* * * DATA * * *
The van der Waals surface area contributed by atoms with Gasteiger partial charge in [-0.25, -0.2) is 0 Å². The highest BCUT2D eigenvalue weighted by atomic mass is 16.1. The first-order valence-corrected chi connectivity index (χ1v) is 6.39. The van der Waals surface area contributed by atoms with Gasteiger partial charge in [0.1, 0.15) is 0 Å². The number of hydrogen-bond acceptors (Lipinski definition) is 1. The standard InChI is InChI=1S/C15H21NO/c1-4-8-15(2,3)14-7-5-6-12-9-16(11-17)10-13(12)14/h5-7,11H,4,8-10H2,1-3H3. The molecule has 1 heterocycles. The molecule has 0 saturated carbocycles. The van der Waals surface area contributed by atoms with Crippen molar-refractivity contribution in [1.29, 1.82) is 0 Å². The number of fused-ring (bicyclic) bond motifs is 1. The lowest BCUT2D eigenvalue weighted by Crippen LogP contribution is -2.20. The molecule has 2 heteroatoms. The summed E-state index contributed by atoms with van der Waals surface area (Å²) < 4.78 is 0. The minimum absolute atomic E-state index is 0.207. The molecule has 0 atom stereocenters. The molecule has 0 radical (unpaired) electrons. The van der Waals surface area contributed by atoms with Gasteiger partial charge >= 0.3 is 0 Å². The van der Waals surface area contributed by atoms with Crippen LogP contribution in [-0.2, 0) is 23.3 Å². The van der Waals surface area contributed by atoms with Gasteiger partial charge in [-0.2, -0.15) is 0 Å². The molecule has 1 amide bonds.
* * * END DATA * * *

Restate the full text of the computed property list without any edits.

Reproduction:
The van der Waals surface area contributed by atoms with Gasteiger partial charge in [-0.25, -0.2) is 0 Å². The highest BCUT2D eigenvalue weighted by atomic mass is 16.1. The first-order valence-corrected chi connectivity index (χ1v) is 6.39. The van der Waals surface area contributed by atoms with Gasteiger partial charge in [0.1, 0.15) is 0 Å². The number of hydrogen-bond acceptors (Lipinski definition) is 1. The standard InChI is InChI=1S/C15H21NO/c1-4-8-15(2,3)14-7-5-6-12-9-16(11-17)10-13(12)14/h5-7,11H,4,8-10H2,1-3H3. The molecule has 1 heterocycles. The molecule has 0 saturated carbocycles. The van der Waals surface area contributed by atoms with Crippen molar-refractivity contribution in [1.29, 1.82) is 0 Å². The number of fused-ring (bicyclic) bond motifs is 1. The lowest BCUT2D eigenvalue weighted by Crippen LogP contribution is -2.20. The molecule has 2 heteroatoms. The summed E-state index contributed by atoms with van der Waals surface area (Å²) < 4.78 is 0. The minimum absolute atomic E-state index is 0.207. The molecule has 0 atom stereocenters. The molecule has 0 radical (unpaired) electrons. The van der Waals surface area contributed by atoms with Gasteiger partial charge >= 0.3 is 0 Å². The van der Waals surface area contributed by atoms with Crippen LogP contribution in [-0.2, 0) is 23.3 Å². The van der Waals surface area contributed by atoms with Gasteiger partial charge in [-0.2, -0.15) is 0 Å². The molecule has 1 amide bonds.